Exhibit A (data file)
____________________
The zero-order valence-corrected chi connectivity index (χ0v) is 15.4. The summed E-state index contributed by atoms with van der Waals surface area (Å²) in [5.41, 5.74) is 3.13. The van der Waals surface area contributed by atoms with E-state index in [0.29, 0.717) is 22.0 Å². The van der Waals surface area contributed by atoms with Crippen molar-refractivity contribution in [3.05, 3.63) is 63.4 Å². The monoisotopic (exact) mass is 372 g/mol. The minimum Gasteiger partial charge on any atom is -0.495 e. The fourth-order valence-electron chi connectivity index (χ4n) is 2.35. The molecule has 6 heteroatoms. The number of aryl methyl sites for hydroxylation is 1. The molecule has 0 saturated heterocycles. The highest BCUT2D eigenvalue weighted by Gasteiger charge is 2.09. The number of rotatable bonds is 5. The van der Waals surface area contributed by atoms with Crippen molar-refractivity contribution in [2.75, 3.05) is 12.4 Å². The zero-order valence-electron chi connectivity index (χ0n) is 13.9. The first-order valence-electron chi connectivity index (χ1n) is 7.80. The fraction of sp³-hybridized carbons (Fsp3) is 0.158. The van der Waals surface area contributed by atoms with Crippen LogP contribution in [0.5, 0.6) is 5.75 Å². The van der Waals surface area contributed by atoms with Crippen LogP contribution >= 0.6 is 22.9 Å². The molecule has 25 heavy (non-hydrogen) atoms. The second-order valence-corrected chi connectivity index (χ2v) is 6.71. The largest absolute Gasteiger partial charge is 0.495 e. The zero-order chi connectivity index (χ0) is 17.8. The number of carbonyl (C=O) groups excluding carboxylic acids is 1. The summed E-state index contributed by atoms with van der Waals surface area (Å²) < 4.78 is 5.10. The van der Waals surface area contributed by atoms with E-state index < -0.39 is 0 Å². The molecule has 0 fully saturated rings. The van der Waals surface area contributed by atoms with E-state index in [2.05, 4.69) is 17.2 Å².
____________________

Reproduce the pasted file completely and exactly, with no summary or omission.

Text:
The zero-order valence-corrected chi connectivity index (χ0v) is 15.4. The summed E-state index contributed by atoms with van der Waals surface area (Å²) in [5.41, 5.74) is 3.13. The van der Waals surface area contributed by atoms with E-state index in [0.29, 0.717) is 22.0 Å². The van der Waals surface area contributed by atoms with Crippen molar-refractivity contribution in [3.05, 3.63) is 63.4 Å². The monoisotopic (exact) mass is 372 g/mol. The minimum Gasteiger partial charge on any atom is -0.495 e. The fourth-order valence-electron chi connectivity index (χ4n) is 2.35. The molecule has 6 heteroatoms. The number of aryl methyl sites for hydroxylation is 1. The molecule has 0 saturated heterocycles. The highest BCUT2D eigenvalue weighted by Gasteiger charge is 2.09. The number of rotatable bonds is 5. The van der Waals surface area contributed by atoms with Crippen molar-refractivity contribution in [2.75, 3.05) is 12.4 Å². The zero-order valence-electron chi connectivity index (χ0n) is 13.9. The first-order valence-electron chi connectivity index (χ1n) is 7.80. The fraction of sp³-hybridized carbons (Fsp3) is 0.158. The van der Waals surface area contributed by atoms with Crippen LogP contribution in [0.5, 0.6) is 5.75 Å². The van der Waals surface area contributed by atoms with Crippen LogP contribution >= 0.6 is 22.9 Å². The molecule has 25 heavy (non-hydrogen) atoms. The second-order valence-corrected chi connectivity index (χ2v) is 6.71. The largest absolute Gasteiger partial charge is 0.495 e. The zero-order chi connectivity index (χ0) is 17.8. The number of carbonyl (C=O) groups excluding carboxylic acids is 1. The summed E-state index contributed by atoms with van der Waals surface area (Å²) < 4.78 is 5.10. The van der Waals surface area contributed by atoms with E-state index < -0.39 is 0 Å². The molecule has 0 fully saturated rings. The van der Waals surface area contributed by atoms with E-state index in [2.05, 4.69) is 17.2 Å².